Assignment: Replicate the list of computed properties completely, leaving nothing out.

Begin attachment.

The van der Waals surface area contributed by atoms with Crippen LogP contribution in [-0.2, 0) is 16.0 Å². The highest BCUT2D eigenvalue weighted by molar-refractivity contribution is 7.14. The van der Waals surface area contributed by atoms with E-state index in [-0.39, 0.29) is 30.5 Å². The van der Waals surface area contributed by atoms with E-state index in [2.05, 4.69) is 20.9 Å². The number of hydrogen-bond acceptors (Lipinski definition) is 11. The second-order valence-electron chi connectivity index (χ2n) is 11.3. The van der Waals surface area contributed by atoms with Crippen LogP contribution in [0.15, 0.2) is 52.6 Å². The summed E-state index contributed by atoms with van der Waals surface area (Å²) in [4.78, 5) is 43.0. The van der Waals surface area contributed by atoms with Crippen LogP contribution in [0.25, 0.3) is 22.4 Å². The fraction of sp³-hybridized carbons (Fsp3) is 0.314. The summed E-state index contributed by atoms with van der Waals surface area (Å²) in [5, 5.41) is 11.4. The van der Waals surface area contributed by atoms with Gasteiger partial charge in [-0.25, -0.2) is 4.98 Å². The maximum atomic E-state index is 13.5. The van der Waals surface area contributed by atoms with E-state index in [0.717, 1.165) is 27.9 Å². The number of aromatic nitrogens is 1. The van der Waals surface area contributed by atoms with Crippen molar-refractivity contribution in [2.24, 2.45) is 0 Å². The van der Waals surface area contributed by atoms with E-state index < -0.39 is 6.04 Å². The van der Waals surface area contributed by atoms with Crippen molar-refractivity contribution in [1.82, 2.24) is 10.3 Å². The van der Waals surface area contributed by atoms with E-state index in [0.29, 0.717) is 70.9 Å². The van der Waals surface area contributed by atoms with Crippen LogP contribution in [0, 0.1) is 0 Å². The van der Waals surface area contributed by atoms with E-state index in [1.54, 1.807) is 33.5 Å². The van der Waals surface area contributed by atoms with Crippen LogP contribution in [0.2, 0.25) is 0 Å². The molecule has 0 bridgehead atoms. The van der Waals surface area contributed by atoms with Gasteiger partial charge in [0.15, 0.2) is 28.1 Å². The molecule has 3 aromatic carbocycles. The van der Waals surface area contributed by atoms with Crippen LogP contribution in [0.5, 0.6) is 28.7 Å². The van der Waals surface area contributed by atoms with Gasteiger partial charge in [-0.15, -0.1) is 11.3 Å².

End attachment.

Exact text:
The van der Waals surface area contributed by atoms with Crippen LogP contribution in [-0.2, 0) is 16.0 Å². The highest BCUT2D eigenvalue weighted by molar-refractivity contribution is 7.14. The van der Waals surface area contributed by atoms with E-state index in [-0.39, 0.29) is 30.5 Å². The van der Waals surface area contributed by atoms with E-state index in [2.05, 4.69) is 20.9 Å². The number of hydrogen-bond acceptors (Lipinski definition) is 11. The second-order valence-electron chi connectivity index (χ2n) is 11.3. The van der Waals surface area contributed by atoms with Crippen LogP contribution in [0.15, 0.2) is 52.6 Å². The summed E-state index contributed by atoms with van der Waals surface area (Å²) in [4.78, 5) is 43.0. The van der Waals surface area contributed by atoms with Crippen LogP contribution in [0.25, 0.3) is 22.4 Å². The fraction of sp³-hybridized carbons (Fsp3) is 0.314. The summed E-state index contributed by atoms with van der Waals surface area (Å²) in [5, 5.41) is 11.4. The van der Waals surface area contributed by atoms with Gasteiger partial charge in [-0.25, -0.2) is 4.98 Å². The maximum atomic E-state index is 13.5. The van der Waals surface area contributed by atoms with E-state index in [0.717, 1.165) is 27.9 Å². The number of aromatic nitrogens is 1. The van der Waals surface area contributed by atoms with Crippen molar-refractivity contribution in [2.24, 2.45) is 0 Å². The van der Waals surface area contributed by atoms with E-state index < -0.39 is 6.04 Å². The van der Waals surface area contributed by atoms with Crippen molar-refractivity contribution in [1.82, 2.24) is 10.3 Å². The van der Waals surface area contributed by atoms with E-state index in [0.29, 0.717) is 70.9 Å². The van der Waals surface area contributed by atoms with Crippen LogP contribution in [0, 0.1) is 0 Å². The van der Waals surface area contributed by atoms with E-state index in [1.54, 1.807) is 33.5 Å². The van der Waals surface area contributed by atoms with Crippen LogP contribution in [0.2, 0.25) is 0 Å². The molecule has 0 bridgehead atoms. The van der Waals surface area contributed by atoms with Gasteiger partial charge in [0.15, 0.2) is 28.1 Å². The molecule has 3 aromatic carbocycles. The van der Waals surface area contributed by atoms with Crippen LogP contribution in [0.5, 0.6) is 28.7 Å². The van der Waals surface area contributed by atoms with Gasteiger partial charge in [-0.15, -0.1) is 11.3 Å².